Geri and Freki are the wolves of Odin. The wolves Geri and Freki weren't just the companions of Odin. Geri and Freki were said to have helped the Valkyries carry chosen souls to their home in Valhalla. The pair of loyal wolves were also an integral part of the lives of the first humans, Ask and Embla.
The Norse god Odin’s wolves Geri and Freki were the Allfather god’s loyal companions. Although some wolves in Norse mythology were evil, Geri and Freki were good wolves. They’re often confused with the wolves Skoll and Hati, who are descendants of Fenrir, son of Loki. The two pairs of wolves couldn’t be more different.
Geri and Freki also inspired wolf warrior bands during the Viking age. These groups of pagan warriors used wolf skin for protection and called themselves Ulfhednar. Ulfhednar are commonly associated with Berserkers, who wore bearskins into battle and were known to be incredibly violent. In contrast, the Ulfhednar were more organized and loyal to their warrior pack.
The story of Geri and Freki in Norse mythology
The Æsir God Odin created Geri and Freki as companions. They lived in Asgard, laying beside Odin’s feet during feasts Odin shared with fallen warriors in Valhalla. The wolves of Odin ate scraps of meat given to them by Odin, who needed only wine to sustain himself.
When Odin and his brothers created the first humans, Geri and Freki nurtured Ask and Embla. Odin ordered Ask and Embla to learn from the wolves, who raised the pair and taught the humans how to survive in Midgard.
From Odin’s wolves, the first humans learned wisdom, courage, love, and loyalty to the pack.
What do the names Geri and Freki mean?
The names Geri and Freki can both mean “greedy,” depending on the context and Nordic language.
The name Geri commonly means “greedy” or “greedy one.” The name Freki means “ravenous one.” Their names are sometimes written as Gere and Freke.
Geri comes from the Proto-Germanic word geraz, which means “greedy” or “gluttonous.” The Old Norse version of Geri is Gerr. Freki is also linked to the Old Norse Frekr, which means “greedy,” “gluttonous,” or “covetous.”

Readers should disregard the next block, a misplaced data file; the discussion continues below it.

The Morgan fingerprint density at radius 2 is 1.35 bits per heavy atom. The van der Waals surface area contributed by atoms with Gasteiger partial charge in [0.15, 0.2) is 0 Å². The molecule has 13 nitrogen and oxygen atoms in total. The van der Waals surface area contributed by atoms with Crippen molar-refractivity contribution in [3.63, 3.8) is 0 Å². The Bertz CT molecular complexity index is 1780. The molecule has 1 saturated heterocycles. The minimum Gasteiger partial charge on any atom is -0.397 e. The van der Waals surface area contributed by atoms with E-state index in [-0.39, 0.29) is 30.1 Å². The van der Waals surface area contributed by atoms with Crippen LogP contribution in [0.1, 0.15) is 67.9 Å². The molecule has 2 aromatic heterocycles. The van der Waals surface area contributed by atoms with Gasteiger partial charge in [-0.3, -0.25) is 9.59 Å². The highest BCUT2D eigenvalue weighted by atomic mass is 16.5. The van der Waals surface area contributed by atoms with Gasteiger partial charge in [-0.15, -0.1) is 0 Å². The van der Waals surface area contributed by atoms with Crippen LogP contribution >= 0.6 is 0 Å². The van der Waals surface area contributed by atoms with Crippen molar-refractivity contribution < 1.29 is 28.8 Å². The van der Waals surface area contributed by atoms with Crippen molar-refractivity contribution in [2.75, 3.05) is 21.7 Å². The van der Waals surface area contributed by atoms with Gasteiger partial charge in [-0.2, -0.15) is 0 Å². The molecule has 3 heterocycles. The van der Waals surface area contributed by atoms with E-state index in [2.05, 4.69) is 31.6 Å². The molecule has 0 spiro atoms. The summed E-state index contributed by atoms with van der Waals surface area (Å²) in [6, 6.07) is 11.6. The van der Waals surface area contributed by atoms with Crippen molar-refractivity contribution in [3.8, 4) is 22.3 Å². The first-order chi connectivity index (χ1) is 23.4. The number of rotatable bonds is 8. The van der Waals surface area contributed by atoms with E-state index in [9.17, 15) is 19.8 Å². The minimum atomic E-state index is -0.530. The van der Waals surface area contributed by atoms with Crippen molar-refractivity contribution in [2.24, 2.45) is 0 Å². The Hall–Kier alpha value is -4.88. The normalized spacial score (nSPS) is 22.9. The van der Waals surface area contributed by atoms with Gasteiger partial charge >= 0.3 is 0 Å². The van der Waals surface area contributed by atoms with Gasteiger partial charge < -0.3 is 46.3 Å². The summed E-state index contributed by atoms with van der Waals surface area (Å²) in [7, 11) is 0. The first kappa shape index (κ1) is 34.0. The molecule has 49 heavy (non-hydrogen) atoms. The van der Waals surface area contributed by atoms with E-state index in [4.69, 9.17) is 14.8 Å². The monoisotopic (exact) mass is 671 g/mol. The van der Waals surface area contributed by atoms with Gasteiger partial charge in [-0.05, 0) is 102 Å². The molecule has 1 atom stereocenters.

Geri and Freki – symbolic meaning
The wolves of Odin symbolize loyalty, courage, and wisdom.
Wolves are very important Viking symbols, but the wolf itself informs the symbolic meaning. While Geri and Freki symbolize loyalty and courage, Fenrir represents chaos.
Did Geri and Freki come before Odin’s Ravens?
Odin’s wolves Geri and Freki came before Odin’s ravens.
The companion wolves also came before the creation of the first humans. According to Norse myths, Odin was lonely and created the wolves to keep him company.
Even though they came after the wolves Geri and Freki, Odin’s ravens Huginn and Muninn were a big part of the Norse myths involving the two wolves. Huginn and Muninn would help find prey for Geri and Freki.
The wolves did not hunt for themselves, so they only ate when fed by Odin from the table in Valhalla or by Odin’s ravens.
Are Geri and Freki related to Fenrir?
No, Geri and Freki are not related to Fenrir. Fenrir is the son of giants Loki and Angrboda. Fenrir’s descendants are the wolves Hati and Skoll. Like Fenrir, Hati and Skoll were no friends to the gods.
Because wolves are such a common fixture in Viking symbols, many confuse wolves Geri and Freki with other wolves in Norse mythology. They were the creation of the god Odin as companions.
Hati and Skoll were wolf brothers and descendants of Fenrir who played a pivotal part in Ragnarök. At the start of Ragnarök, Hati and Skoll devoured the sun and the moon, fulfilling a prophecy of Ragnarök.
Geri and Freki attestations
Attestations of Geri and Freki are present in the Prose Edda by Icelandic Historian Snorri Sturluson and in the Poetic Edda. The wolves of Odin also appear often in Skaldic poetry.
Like Eddic poetry, Skaldic poetry is part of the rich oral tradition of Old Norse poetry. The Vikings considered poetry to be a gift from Odin.
The story of Geri and Freki appears in the Poetic Edda poem Grímnismál where Odin disguises himself as Grimnir.
In the Prose Edda, wolves Geri and Freki are mentioned in three sections: the Gylfaginning, the Skáldskaparmál, the Háttatal. The wolves of Odin are not mentioned in the Prologue of the Prose Edda.
Viking Wolf Warrior bands Inspired by Geri and Freki
The Viking Wolf Warrior bands were known as Ulfhednar (Úlfhéðnar). Ulfhednar means wolf-hide or werewolf. These warrior wolves of Odin wore wolf hides as protection when they went into battle and were known to hunt in small packs.
Ulfhednar were inspired by the legends of Odin, who came to Midgard in wolf form. There, he mated with humans, creating Volsungs. These half-human, half-wolf children of Odin could turn themselves into wolves when needed. Ulfhednar believed that Odin led their warrior bands, taking the form of a wolf to join them in battle.
The Ulfhednar revered wolves and did not hunt them. The pelts they wore were taken from wolves who were already dead. These pelts were often given as a gift, skinned, and processed by an Ulfhednar warrior to welcome a new member into the wolf pack.
Ulfhednar strongly identified with the spirit of the noble wolf and saw themselves as an extension of Odin’s loyal companions, Geri and Freki.